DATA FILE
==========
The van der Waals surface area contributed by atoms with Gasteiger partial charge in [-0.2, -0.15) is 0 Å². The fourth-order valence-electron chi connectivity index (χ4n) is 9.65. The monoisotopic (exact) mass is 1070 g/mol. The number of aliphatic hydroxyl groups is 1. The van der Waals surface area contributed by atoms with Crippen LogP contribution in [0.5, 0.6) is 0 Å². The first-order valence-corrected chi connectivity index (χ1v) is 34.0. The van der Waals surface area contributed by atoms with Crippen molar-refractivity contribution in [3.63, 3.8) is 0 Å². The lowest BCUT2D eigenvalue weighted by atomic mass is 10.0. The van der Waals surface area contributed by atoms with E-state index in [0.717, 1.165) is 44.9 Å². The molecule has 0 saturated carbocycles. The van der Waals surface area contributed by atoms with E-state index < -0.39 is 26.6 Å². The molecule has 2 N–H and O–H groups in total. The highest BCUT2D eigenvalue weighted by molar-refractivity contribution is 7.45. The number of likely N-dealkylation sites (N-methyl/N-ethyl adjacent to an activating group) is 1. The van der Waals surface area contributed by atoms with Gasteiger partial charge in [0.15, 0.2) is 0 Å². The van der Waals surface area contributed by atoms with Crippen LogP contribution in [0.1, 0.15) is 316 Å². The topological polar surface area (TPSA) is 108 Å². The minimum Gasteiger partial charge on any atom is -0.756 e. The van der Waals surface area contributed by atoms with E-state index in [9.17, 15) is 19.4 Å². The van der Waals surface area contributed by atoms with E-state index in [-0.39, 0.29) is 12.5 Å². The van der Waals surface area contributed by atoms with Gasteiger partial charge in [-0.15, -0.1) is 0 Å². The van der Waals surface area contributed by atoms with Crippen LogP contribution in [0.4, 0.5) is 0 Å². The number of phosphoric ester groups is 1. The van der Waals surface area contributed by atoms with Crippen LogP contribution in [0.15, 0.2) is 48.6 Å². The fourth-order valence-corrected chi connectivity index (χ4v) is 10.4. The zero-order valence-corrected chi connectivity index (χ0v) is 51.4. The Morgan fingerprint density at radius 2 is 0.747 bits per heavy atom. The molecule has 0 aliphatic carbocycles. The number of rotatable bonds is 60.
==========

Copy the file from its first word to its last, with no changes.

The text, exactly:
The van der Waals surface area contributed by atoms with Gasteiger partial charge in [-0.2, -0.15) is 0 Å². The fourth-order valence-electron chi connectivity index (χ4n) is 9.65. The monoisotopic (exact) mass is 1070 g/mol. The number of aliphatic hydroxyl groups is 1. The van der Waals surface area contributed by atoms with Crippen LogP contribution in [0.5, 0.6) is 0 Å². The first-order valence-corrected chi connectivity index (χ1v) is 34.0. The van der Waals surface area contributed by atoms with Crippen molar-refractivity contribution in [3.63, 3.8) is 0 Å². The lowest BCUT2D eigenvalue weighted by atomic mass is 10.0. The van der Waals surface area contributed by atoms with E-state index in [0.717, 1.165) is 44.9 Å². The molecule has 0 saturated carbocycles. The van der Waals surface area contributed by atoms with E-state index < -0.39 is 26.6 Å². The molecule has 2 N–H and O–H groups in total. The highest BCUT2D eigenvalue weighted by molar-refractivity contribution is 7.45. The number of likely N-dealkylation sites (N-methyl/N-ethyl adjacent to an activating group) is 1. The van der Waals surface area contributed by atoms with Gasteiger partial charge in [0.15, 0.2) is 0 Å². The van der Waals surface area contributed by atoms with Crippen LogP contribution in [0.1, 0.15) is 316 Å². The topological polar surface area (TPSA) is 108 Å². The minimum Gasteiger partial charge on any atom is -0.756 e. The van der Waals surface area contributed by atoms with E-state index in [9.17, 15) is 19.4 Å². The van der Waals surface area contributed by atoms with E-state index in [-0.39, 0.29) is 12.5 Å². The van der Waals surface area contributed by atoms with Gasteiger partial charge in [-0.15, -0.1) is 0 Å². The van der Waals surface area contributed by atoms with Crippen LogP contribution in [0.4, 0.5) is 0 Å². The number of phosphoric ester groups is 1. The van der Waals surface area contributed by atoms with Crippen LogP contribution in [0.15, 0.2) is 48.6 Å². The fourth-order valence-corrected chi connectivity index (χ4v) is 10.4. The zero-order valence-corrected chi connectivity index (χ0v) is 51.4. The Morgan fingerprint density at radius 2 is 0.747 bits per heavy atom. The molecule has 0 aliphatic carbocycles. The number of rotatable bonds is 60.